Yesterday I posted a fairly comprehensive article about insomnia here . I have mentioned previously that this has been an ongoing issue for me for quite a long time. But, lets grab the bull by the horns and do something about it. Within the article, they mention melatonin, which is a natural hormone usually produced by the body at night which helps lull you to sleep, so I went out and got a bottle and after my swim last night, I took a gram of the melatonin.
I also darkened my room because I have read in other places that the artificial lights have a preventative effect on the melatonin hormone being produced.
So two nights ago, I got to sleep at 6 or 7 am, oh boy and that is why yesterday was so tough.
But I am happy to say that last night, it was 1am and I was able to sleep till 9, and today is going alot better.
Now initially, I was just writing this post as an update to implementing two suggestions from the insomnia article which did help. But as I have been exploring the challenge of getting more sleep, I discovered that waking up early has been a recommended great habit for thousands of years. And it seems appropriate to inaugurate this new category of great habits with waking up! Is it better to wake up at 8am , 11am or by dawn? There certainly seems to be alot of accumulated human wisdom that the earlier, the better. I have been pretty surprised by the extent to which this practice has been discussed.
The philosopher Aristotle (384 BC – 322 BC) said, “It is well to be up before daybreak, for such habits contribute to health, wealth, and wisdom.”
Do you know who said the following?
“Early to bed and early to rise, makes a man healthy, wealthy, and wise.”
He also said:
“The early morning has gold in its mouth.”
Ben Franklin thought this was so significant that he actually wrote a book called Early Rising: A Natural, Social, and Religious Duty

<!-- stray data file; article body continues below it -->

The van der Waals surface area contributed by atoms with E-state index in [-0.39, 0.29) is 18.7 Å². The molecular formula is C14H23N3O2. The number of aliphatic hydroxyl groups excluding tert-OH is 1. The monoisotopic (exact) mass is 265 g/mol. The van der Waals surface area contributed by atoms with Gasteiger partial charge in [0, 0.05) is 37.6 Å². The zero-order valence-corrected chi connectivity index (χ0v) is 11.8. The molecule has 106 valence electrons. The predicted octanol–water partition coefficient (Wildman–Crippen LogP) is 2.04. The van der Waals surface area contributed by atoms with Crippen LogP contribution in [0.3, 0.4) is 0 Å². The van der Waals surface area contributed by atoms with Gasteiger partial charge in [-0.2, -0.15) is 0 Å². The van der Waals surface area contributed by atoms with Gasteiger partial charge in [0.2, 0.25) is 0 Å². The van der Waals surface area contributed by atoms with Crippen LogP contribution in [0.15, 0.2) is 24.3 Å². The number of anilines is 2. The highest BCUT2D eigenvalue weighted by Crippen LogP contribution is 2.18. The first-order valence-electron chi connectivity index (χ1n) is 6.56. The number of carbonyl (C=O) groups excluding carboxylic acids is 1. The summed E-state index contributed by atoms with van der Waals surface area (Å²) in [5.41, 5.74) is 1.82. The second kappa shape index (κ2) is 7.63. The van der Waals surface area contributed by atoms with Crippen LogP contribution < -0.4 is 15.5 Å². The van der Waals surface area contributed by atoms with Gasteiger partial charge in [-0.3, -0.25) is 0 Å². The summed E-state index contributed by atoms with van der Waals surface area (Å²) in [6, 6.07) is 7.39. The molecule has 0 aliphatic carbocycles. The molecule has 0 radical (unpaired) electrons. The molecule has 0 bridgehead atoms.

If you want to read this book written in 1855 yourself, just get a copy with this link below. Google has already scanned it in, thanks!
In this treatise, Ben Franklin enumerates many benefits to rising early. He also makes several suggestions for how to achieve this habit in practice. One of them is to take a light supper. He advises having dinner about six in the evening and hitting the sack about ten. Do you know anyone who does this? I cannot say that I know anyone who does, nor can I recall many times when I have, in fact I know I have done pretty much the opposite!
Usually breakfast is passed by because of getting up too late, then lunch is in a hurry and it is dinner where we can finally sit down and have a more relaxing meal. That usually extends to past eight or nine for most people who are commuting, so if we get to sleep by midnight or 1am, it is an early night.
I know this all depends on the environment and your work schedule, but I have to say that I am pretty fascinated by this whole concept and eager to attempt to implement it.
He writes “How sadly mistaken too, are those who think, that in our march of civilization, we have done well in wresting from the night some of those hours, which our forefathers had learnt from nature are best suited for repose.”
That would turn life in New York City on it’s head, no? Sometimes, people do not even begin the day until midnight. And speaking for myself, I know many times, I find that after midnight it is quietest and easier to concentrate at that time.
How is it possible to wake up before dawn? Now this is a challenge, and if the early morning has gold in it’s mouth, plus the concept of early day habits has been around since Aristotle, this is certainly a habit worth looking into.
I had no clue, but apparently this concept has been around a long time and I want to explore it further, but in any case, today has been way more productive.